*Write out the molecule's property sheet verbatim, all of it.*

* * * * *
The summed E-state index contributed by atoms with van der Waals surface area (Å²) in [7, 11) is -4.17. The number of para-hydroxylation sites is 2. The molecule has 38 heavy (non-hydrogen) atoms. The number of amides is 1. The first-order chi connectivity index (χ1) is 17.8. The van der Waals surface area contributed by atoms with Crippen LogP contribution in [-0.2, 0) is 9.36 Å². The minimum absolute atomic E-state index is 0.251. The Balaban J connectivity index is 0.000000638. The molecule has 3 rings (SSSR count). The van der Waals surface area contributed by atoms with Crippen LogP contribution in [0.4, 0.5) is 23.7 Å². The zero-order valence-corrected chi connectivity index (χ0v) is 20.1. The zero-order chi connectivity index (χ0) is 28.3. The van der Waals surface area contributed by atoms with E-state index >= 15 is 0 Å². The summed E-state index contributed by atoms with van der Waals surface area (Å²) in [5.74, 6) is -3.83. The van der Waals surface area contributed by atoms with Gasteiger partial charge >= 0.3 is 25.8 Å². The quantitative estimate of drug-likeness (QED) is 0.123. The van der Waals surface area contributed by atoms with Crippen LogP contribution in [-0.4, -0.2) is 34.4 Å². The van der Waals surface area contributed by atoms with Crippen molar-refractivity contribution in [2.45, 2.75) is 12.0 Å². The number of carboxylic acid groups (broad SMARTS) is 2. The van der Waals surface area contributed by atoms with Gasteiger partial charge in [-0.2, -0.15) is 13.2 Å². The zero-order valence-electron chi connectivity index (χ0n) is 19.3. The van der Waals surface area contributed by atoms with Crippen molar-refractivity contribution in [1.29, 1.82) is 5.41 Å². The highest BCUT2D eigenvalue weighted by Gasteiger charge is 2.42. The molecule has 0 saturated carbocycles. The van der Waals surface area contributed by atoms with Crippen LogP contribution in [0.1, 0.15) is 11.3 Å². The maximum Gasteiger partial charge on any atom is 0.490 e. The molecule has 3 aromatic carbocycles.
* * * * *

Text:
The summed E-state index contributed by atoms with van der Waals surface area (Å²) in [7, 11) is -4.17. The number of para-hydroxylation sites is 2. The molecule has 38 heavy (non-hydrogen) atoms. The number of amides is 1. The first-order chi connectivity index (χ1) is 17.8. The van der Waals surface area contributed by atoms with Crippen LogP contribution in [-0.2, 0) is 9.36 Å². The minimum absolute atomic E-state index is 0.251. The Balaban J connectivity index is 0.000000638. The molecule has 3 rings (SSSR count). The van der Waals surface area contributed by atoms with Crippen LogP contribution in [0.4, 0.5) is 23.7 Å². The zero-order valence-corrected chi connectivity index (χ0v) is 20.1. The zero-order chi connectivity index (χ0) is 28.3. The van der Waals surface area contributed by atoms with E-state index >= 15 is 0 Å². The summed E-state index contributed by atoms with van der Waals surface area (Å²) in [5.74, 6) is -3.83. The van der Waals surface area contributed by atoms with Gasteiger partial charge >= 0.3 is 25.8 Å². The quantitative estimate of drug-likeness (QED) is 0.123. The van der Waals surface area contributed by atoms with Crippen LogP contribution in [-0.4, -0.2) is 34.4 Å². The van der Waals surface area contributed by atoms with Crippen molar-refractivity contribution in [2.45, 2.75) is 12.0 Å². The number of carboxylic acid groups (broad SMARTS) is 2. The van der Waals surface area contributed by atoms with Gasteiger partial charge in [-0.2, -0.15) is 13.2 Å². The zero-order valence-electron chi connectivity index (χ0n) is 19.3. The van der Waals surface area contributed by atoms with Crippen molar-refractivity contribution in [1.29, 1.82) is 5.41 Å². The highest BCUT2D eigenvalue weighted by Gasteiger charge is 2.42. The molecule has 0 saturated carbocycles. The van der Waals surface area contributed by atoms with Crippen LogP contribution in [0.1, 0.15) is 11.3 Å². The maximum Gasteiger partial charge on any atom is 0.490 e. The molecule has 3 aromatic carbocycles.